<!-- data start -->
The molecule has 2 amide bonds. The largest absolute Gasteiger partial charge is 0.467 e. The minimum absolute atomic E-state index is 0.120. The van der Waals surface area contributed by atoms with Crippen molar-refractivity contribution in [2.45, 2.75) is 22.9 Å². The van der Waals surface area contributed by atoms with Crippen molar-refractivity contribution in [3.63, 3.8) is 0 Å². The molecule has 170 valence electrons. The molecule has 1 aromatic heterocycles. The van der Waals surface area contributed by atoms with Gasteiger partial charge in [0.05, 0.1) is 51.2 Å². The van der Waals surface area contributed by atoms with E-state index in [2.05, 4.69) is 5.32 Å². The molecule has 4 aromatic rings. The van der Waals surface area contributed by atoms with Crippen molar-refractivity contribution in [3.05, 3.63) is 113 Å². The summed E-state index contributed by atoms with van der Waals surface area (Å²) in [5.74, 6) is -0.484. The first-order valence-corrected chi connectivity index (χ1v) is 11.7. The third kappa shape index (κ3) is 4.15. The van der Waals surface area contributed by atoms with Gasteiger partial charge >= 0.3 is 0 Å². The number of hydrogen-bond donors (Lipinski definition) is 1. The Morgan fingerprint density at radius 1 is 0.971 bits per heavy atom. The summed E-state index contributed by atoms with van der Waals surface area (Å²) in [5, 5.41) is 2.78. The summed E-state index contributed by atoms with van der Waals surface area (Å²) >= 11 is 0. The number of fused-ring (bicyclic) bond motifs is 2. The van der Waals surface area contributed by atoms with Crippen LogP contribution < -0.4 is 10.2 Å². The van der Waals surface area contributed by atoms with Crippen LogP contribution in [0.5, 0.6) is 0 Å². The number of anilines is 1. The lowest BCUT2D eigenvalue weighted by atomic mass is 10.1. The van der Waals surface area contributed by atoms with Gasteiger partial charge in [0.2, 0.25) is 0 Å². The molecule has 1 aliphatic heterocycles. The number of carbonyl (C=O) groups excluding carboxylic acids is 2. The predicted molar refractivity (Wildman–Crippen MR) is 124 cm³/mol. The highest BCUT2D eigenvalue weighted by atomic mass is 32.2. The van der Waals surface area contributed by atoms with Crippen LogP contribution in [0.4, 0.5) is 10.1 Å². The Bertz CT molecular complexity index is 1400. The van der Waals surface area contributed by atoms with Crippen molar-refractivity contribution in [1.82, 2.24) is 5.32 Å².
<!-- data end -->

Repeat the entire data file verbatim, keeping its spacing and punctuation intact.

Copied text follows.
The molecule has 2 amide bonds. The largest absolute Gasteiger partial charge is 0.467 e. The minimum absolute atomic E-state index is 0.120. The van der Waals surface area contributed by atoms with Crippen molar-refractivity contribution in [2.45, 2.75) is 22.9 Å². The van der Waals surface area contributed by atoms with Crippen molar-refractivity contribution in [3.63, 3.8) is 0 Å². The molecule has 170 valence electrons. The molecule has 1 aromatic heterocycles. The van der Waals surface area contributed by atoms with Gasteiger partial charge in [0.05, 0.1) is 51.2 Å². The van der Waals surface area contributed by atoms with E-state index in [2.05, 4.69) is 5.32 Å². The molecule has 4 aromatic rings. The van der Waals surface area contributed by atoms with Crippen molar-refractivity contribution in [3.05, 3.63) is 113 Å². The summed E-state index contributed by atoms with van der Waals surface area (Å²) in [5.74, 6) is -0.484. The first-order valence-corrected chi connectivity index (χ1v) is 11.7. The third kappa shape index (κ3) is 4.15. The van der Waals surface area contributed by atoms with Gasteiger partial charge >= 0.3 is 0 Å². The number of hydrogen-bond donors (Lipinski definition) is 1. The Morgan fingerprint density at radius 1 is 0.971 bits per heavy atom. The summed E-state index contributed by atoms with van der Waals surface area (Å²) in [5, 5.41) is 2.78. The summed E-state index contributed by atoms with van der Waals surface area (Å²) >= 11 is 0. The number of fused-ring (bicyclic) bond motifs is 2. The van der Waals surface area contributed by atoms with Crippen LogP contribution < -0.4 is 10.2 Å². The van der Waals surface area contributed by atoms with Crippen LogP contribution in [0.5, 0.6) is 0 Å². The number of anilines is 1. The lowest BCUT2D eigenvalue weighted by atomic mass is 10.1. The van der Waals surface area contributed by atoms with Gasteiger partial charge in [0.2, 0.25) is 0 Å². The molecule has 1 aliphatic heterocycles. The number of carbonyl (C=O) groups excluding carboxylic acids is 2. The predicted molar refractivity (Wildman–Crippen MR) is 124 cm³/mol. The highest BCUT2D eigenvalue weighted by atomic mass is 32.2. The van der Waals surface area contributed by atoms with Crippen LogP contribution in [0.4, 0.5) is 10.1 Å². The Bertz CT molecular complexity index is 1400. The van der Waals surface area contributed by atoms with Crippen molar-refractivity contribution in [1.82, 2.24) is 5.32 Å².